Fate/stay night: UBW episode 04 is a fantastic little sequence of exposition, interwoven through a pleasant day in the life of Emiya Shirou and bookended by the harsher realities of Rin and Einzbern.
Like All F/sn, this week was beautifully rendered and calmly paced. However, the story was told with such a casual speed, and told through so many cheerful people (often walking slowly or listening to each other with a warm and obvious intent), that watching it felt like taking an evening stroll in the Fall.
This week’s arc is all about timing and the threat of failure due to a mage tipping his or her hand.
For Emiya, he must hide Saber’s identity (and truthfully, his tortured memories of hell fire) from his friends for their own safety and he must even allow Saber to hide her true identity from him, or risk being defeated by the more experienced mages who may be able to read his mind. It’s a clever way to keep us guessing and in the dark, but it also shows Emiya’s trust in other people, and his trust in other people to trust him.
For Rin, the risk is that she’s already revealed too much in the last fight to anyone who could have seen it and that, by saving Saber for last, she risks too much by leaving taking on too strong opponents too quickly. Worse, she risks having to face and kill Emiya because he’s likely not going to stay away for her.
She risks tipping her hand, even to herself, that she actually likes him, which will no doubt be her undoing.
Einzbern risks the least and the most, depending on how things unfold. Her adherence to a predator’s nature — to torment her prey until it can scream no more — will most likely come back to bite her.
Yes! Berserker is unimaginably powerful but it’s arrogant to think he can not be defeated. Especially after revealing what his Nobel Phantasm is to her opponents. Giving them time to consider the best solution to defeating him (which Rin and Archer are most likely doing) is an obvious mistake. For her sake, she better hope his power is as unbreakable as she treats is.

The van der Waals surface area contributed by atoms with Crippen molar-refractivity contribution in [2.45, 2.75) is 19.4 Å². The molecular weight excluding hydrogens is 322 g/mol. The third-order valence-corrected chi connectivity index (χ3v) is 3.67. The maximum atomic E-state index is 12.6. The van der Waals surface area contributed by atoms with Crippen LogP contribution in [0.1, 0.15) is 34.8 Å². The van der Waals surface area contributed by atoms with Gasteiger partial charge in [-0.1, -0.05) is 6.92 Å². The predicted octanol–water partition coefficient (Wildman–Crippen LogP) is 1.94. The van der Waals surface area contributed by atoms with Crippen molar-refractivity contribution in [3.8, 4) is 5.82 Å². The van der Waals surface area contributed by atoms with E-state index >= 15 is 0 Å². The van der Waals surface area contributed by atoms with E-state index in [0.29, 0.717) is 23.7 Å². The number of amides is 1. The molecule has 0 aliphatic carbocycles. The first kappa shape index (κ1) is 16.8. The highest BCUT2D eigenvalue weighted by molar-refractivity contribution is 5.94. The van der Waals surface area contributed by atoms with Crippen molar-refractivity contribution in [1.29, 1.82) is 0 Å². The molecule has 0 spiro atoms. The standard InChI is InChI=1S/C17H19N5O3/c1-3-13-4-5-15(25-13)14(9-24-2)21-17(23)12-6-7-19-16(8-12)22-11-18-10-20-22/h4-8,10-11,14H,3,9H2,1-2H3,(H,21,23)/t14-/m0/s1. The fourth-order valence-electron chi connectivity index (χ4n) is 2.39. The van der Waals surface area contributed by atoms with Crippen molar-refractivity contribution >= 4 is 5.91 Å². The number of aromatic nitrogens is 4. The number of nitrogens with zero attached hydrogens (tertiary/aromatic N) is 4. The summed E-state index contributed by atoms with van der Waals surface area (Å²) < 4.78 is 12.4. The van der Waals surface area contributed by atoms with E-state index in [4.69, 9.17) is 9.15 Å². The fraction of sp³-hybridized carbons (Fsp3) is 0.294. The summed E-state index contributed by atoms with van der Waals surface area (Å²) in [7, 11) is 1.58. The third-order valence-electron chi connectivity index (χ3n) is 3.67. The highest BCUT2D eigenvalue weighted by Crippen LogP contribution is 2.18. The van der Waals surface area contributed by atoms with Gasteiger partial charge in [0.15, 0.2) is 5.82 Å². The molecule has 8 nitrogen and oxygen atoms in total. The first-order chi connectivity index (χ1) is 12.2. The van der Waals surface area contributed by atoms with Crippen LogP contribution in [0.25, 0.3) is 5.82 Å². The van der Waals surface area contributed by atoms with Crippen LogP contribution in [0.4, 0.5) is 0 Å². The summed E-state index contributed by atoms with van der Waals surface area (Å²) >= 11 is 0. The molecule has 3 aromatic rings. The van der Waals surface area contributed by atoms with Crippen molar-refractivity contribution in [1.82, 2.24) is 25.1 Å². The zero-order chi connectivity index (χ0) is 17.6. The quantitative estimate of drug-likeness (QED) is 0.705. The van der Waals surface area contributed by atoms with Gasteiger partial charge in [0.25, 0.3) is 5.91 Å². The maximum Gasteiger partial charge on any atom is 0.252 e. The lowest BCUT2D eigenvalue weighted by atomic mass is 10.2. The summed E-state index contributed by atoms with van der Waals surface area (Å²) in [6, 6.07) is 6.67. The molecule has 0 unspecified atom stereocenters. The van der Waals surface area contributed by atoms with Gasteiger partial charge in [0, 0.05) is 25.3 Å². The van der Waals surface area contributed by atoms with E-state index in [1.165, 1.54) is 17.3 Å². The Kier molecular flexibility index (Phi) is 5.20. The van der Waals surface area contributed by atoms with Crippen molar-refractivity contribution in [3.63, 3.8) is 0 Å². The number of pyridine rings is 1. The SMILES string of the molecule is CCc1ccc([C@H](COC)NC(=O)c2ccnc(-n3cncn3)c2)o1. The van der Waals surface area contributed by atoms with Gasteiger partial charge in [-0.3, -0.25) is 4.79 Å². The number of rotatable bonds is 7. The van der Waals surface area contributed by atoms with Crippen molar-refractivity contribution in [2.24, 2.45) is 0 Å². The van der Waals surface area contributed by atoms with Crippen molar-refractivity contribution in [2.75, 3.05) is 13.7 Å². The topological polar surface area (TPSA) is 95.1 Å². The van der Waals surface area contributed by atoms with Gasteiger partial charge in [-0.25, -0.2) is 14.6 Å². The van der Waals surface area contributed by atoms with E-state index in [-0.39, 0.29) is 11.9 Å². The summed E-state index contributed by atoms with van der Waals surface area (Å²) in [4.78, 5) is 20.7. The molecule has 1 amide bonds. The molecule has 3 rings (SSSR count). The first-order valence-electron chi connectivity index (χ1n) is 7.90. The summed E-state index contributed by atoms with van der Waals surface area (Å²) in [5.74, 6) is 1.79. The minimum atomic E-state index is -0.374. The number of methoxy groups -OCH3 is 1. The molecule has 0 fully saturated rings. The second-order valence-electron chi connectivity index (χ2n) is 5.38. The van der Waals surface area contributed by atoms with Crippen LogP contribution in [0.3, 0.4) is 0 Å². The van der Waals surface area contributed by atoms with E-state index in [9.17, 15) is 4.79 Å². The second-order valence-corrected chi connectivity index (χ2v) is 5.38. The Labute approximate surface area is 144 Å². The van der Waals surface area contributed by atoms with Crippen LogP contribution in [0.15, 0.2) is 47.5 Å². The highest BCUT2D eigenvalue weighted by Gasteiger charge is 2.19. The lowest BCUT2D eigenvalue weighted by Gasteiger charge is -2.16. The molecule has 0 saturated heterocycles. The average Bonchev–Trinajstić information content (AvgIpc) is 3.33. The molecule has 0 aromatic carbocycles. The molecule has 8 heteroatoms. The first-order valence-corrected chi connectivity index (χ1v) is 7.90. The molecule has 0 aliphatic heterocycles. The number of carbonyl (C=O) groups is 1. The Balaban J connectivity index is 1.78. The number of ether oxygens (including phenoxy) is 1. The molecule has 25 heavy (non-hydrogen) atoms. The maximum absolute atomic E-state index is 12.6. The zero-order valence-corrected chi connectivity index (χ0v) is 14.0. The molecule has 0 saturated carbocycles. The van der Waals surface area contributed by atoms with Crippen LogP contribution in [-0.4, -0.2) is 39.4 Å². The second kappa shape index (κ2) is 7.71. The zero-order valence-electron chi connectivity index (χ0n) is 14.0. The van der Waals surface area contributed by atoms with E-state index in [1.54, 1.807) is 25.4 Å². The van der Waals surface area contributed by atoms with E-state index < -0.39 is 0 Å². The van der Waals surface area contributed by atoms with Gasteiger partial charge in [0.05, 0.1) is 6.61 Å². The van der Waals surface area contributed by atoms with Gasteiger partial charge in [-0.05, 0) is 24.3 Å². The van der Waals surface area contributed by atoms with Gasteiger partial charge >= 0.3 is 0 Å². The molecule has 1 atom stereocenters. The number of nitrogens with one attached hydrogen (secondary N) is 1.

…the teacher is threatening because this angle makes him look larger than our hero and not seeing his face means we can’t read his emotions…
As for the actual events of episode 4? Emiya recovers from his wounds (he appears to have self-healing magic) and goes to school on an off day. Saber follows him and is a distraction for many girls who like him or worry about how rarely he truly smiles.
Saber explores the school and encounters a teacher who seems like dangerous news but that avenue remains unexplored, or just a red herring.
Rin investigates the ‘gas leaks’ more directly and, with Archer’s help, identifies the culprit as the Caster Class servant. They seem powerful and, given the spell seems to be a love-crushing spell, presumably female. Archer is concerned by their chances of success of defeating this opponent.
This scene includes a short but dramatic fight against skeleton dogs in an office building hallway. Skeletons are hard to render by any standard and F/sn does not disappoint: not even Bahamut’s recent zombie/sea monster battle looked this good!
Then the women in Emiya’s life decide to move in with him — and who can blame them? Saber’s sudden appearance, lack of spoken words and the fact that she is living with him would make any friends nervous, if not a little jealous.
Fujimura-Sensei practically lives there anyway and, given how obvious Sakura’s affections for Emiya are, it’s no surprise Fujimura-Sensei helps rope her in too.
For all these happenings, ep 4 explains a lot about Servant Classes, vaguely how and why the grail summons them, and the intrinsic tactical advantages gained by knowing exactly which servant you are fighting. This is exposition to be sure, and delivered by Saber-monologging, but it’s all lovingly rendered in ghostly CGI — which is implied to be inside of Saber’s tea cup.
The implication is that she is imagining these roles and we (and Emiya) are getting to see. It’s rather clever and very effective at making the info dump engaging and grounded within the scene.
If etherial imagery can be grounded?
…Sakura is alone. Small and literally spot lighted in the darkness…
What’s left to say? F/sn’s slowness — its deliberate nature — is artful in a way that transcends what is already visually beautiful to become something totally beautiful.
In short, F/sn is masterfully constructed Art, in all senses and disciplinary applications of that word.